Characterization of surfactant proteins in porcine Eustachian tube
1University of Oulu, Faculty of Medicine, Department of Paediatrics
2University of Oulu, Biocenter Oulu
|Online Access:||PDF Full Text (PDF, 0.8 MB)|
|Persistent link:|| http://urn.fi/urn:isbn:9514264673
|Publish Date:|| 2001-09-03
|Thesis type:||Doctoral Dissertation
|Defence Note:||Academic Dissertation to be presented with the assent of the Faculty of Medicine, University of Oulu, for public discussion in the Auditorium 12 of the University Hospital of Oulu, on October 12th, 2001, at 12 noon.
Docent Annika Laitinen
Docent Aaro Miettinen
The Eustachian tube (ET) connects the upper respiratory tract and the middle ear. It equilibrates the pressure in the middle ear and prevents the harmful impact of the airways. Middle ear infection, or otitis media, is one of the most common illnesses in childhood and affects nearly all children at least once. ET dysfunction is considered to be a major pathogenic factor in the development of otitis media.
Surfactant proteins A (SP-A) and D (SP-D) have an important role in the pulmonary host defence system, and interactions with bacteria that also cause middle ear infections raised a question about the expression of surfactant proteins in ET. The local defence system could be significant in preventing ear infections.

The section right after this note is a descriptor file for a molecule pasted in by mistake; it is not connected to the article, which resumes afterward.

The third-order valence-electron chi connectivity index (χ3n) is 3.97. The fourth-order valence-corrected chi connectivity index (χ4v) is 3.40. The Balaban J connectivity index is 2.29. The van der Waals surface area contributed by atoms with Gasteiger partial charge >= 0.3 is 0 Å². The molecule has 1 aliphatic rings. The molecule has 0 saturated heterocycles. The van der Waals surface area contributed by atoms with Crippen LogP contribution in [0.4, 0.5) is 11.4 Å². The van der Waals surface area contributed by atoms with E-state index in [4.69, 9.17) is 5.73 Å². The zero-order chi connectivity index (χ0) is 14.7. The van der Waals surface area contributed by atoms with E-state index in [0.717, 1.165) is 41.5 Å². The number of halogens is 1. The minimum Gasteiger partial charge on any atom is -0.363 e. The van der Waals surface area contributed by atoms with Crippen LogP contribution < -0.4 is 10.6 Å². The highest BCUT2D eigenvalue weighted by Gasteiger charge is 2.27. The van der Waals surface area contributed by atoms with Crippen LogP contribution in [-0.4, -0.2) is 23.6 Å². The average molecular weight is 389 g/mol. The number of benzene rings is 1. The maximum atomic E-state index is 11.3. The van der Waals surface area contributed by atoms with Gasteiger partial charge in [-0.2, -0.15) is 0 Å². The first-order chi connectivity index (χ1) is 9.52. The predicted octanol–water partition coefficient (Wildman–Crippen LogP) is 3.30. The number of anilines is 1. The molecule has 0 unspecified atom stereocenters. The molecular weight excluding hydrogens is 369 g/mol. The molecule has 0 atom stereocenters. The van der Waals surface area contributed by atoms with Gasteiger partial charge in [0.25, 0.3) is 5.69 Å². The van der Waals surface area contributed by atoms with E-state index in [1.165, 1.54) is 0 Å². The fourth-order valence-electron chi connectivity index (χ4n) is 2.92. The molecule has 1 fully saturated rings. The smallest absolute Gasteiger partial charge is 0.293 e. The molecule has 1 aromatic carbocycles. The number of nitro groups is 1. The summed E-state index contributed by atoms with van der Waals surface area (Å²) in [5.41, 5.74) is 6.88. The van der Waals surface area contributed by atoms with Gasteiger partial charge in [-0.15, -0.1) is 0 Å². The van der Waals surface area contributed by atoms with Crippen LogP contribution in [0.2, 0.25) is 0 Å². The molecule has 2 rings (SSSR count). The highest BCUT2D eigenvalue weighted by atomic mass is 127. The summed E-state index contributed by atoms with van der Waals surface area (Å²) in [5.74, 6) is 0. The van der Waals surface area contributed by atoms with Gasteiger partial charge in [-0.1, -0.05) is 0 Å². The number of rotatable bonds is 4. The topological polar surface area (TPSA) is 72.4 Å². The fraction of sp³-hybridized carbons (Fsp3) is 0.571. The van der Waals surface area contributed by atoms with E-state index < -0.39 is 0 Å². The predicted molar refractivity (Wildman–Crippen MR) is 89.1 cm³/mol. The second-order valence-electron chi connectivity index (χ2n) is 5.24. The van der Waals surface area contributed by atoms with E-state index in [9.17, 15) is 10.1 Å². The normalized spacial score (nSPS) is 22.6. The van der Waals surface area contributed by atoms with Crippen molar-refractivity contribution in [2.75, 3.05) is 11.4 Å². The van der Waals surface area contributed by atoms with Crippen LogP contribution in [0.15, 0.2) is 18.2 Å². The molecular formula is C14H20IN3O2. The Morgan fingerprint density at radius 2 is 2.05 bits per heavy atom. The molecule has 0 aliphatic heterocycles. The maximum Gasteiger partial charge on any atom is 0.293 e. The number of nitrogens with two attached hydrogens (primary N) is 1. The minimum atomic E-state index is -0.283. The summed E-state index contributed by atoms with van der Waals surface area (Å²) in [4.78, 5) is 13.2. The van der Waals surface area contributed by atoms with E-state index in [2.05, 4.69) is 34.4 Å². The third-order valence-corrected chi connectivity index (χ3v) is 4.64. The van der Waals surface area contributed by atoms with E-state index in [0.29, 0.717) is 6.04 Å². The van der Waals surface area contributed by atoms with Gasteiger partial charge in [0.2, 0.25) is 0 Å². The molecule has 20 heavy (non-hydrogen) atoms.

The purpose of the study was to increase our basic knowledge of the putative ET surfactant system. ET and lung epithelia are both of endodermal origin, and ET epithelium with its mucociliary system resembles that of the lower airways. The aim was to determine whether SP-A, SP-B and SP-D are expressed in ET. The expressions were characterized with reverse transcriptase polymerase chain reaction (RT-PCR), Northern hybridizations and in situ hybridizations. The surfactant proteins were localized using immunohistochemistry and immunoelectron microscopy. The proteins were characterized with Western analyses, and the properties of the ET surfactant were evaluated using electrospray ionization mass spectrometry and a pulsating bubble surfactometer.
SP-A, SP-B and SP-D were found to be expressed in porcine ET epithelium, and the cDNA sequences were homologous to those detected in lung tissue. The proteins were localized to specific ET epithelial cells, and their sizes were characteristic of lung SP-A, SP-B and SP-D. ET lavage fluid contained the surfactant proteins and phospholipid. However, the phospholipid molecular species and surface tension measurements showed the structure and function of the surfactant in ET to be different from lung surfactant, suggesting that a very low surface tension is not a critical determinant of ET surfactant function.
As a conclusion, surfactant proteins in ET are likely to be involved in the local host defence system and may contribute to the mucociliary function of the tube.
Acta Universitatis Ouluensis. D, Medica
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